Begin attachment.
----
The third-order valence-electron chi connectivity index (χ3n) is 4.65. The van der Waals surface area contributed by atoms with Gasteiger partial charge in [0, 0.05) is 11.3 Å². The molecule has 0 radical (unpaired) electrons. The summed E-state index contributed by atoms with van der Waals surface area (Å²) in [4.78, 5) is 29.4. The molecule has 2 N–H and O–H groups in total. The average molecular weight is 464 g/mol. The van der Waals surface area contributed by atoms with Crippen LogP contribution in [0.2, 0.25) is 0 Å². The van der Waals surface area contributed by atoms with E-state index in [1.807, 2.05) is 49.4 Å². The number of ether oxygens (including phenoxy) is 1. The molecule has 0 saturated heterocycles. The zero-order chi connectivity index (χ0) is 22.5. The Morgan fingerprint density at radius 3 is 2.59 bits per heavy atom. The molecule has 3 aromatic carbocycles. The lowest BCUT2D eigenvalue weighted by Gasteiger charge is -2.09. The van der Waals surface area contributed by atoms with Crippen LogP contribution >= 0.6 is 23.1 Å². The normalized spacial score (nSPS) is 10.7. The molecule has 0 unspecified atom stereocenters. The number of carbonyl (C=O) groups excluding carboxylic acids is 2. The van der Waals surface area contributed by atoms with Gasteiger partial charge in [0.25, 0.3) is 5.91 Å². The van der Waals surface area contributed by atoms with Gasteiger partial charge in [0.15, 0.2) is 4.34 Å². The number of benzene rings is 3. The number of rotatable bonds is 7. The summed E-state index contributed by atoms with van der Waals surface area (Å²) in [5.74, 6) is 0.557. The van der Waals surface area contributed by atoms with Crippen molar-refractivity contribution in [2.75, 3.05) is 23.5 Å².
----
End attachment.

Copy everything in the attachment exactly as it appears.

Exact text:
The third-order valence-electron chi connectivity index (χ3n) is 4.65. The van der Waals surface area contributed by atoms with Gasteiger partial charge in [0, 0.05) is 11.3 Å². The molecule has 0 radical (unpaired) electrons. The summed E-state index contributed by atoms with van der Waals surface area (Å²) in [4.78, 5) is 29.4. The molecule has 2 N–H and O–H groups in total. The average molecular weight is 464 g/mol. The van der Waals surface area contributed by atoms with Crippen LogP contribution in [0.2, 0.25) is 0 Å². The van der Waals surface area contributed by atoms with E-state index in [1.807, 2.05) is 49.4 Å². The number of ether oxygens (including phenoxy) is 1. The molecule has 0 saturated heterocycles. The zero-order chi connectivity index (χ0) is 22.5. The Morgan fingerprint density at radius 3 is 2.59 bits per heavy atom. The molecule has 3 aromatic carbocycles. The lowest BCUT2D eigenvalue weighted by Gasteiger charge is -2.09. The van der Waals surface area contributed by atoms with Crippen LogP contribution >= 0.6 is 23.1 Å². The normalized spacial score (nSPS) is 10.7. The molecule has 0 unspecified atom stereocenters. The number of carbonyl (C=O) groups excluding carboxylic acids is 2. The van der Waals surface area contributed by atoms with Gasteiger partial charge in [0.25, 0.3) is 5.91 Å². The van der Waals surface area contributed by atoms with Gasteiger partial charge in [0.15, 0.2) is 4.34 Å². The number of benzene rings is 3. The number of rotatable bonds is 7. The summed E-state index contributed by atoms with van der Waals surface area (Å²) in [5.74, 6) is 0.557. The van der Waals surface area contributed by atoms with Crippen molar-refractivity contribution in [2.75, 3.05) is 23.5 Å².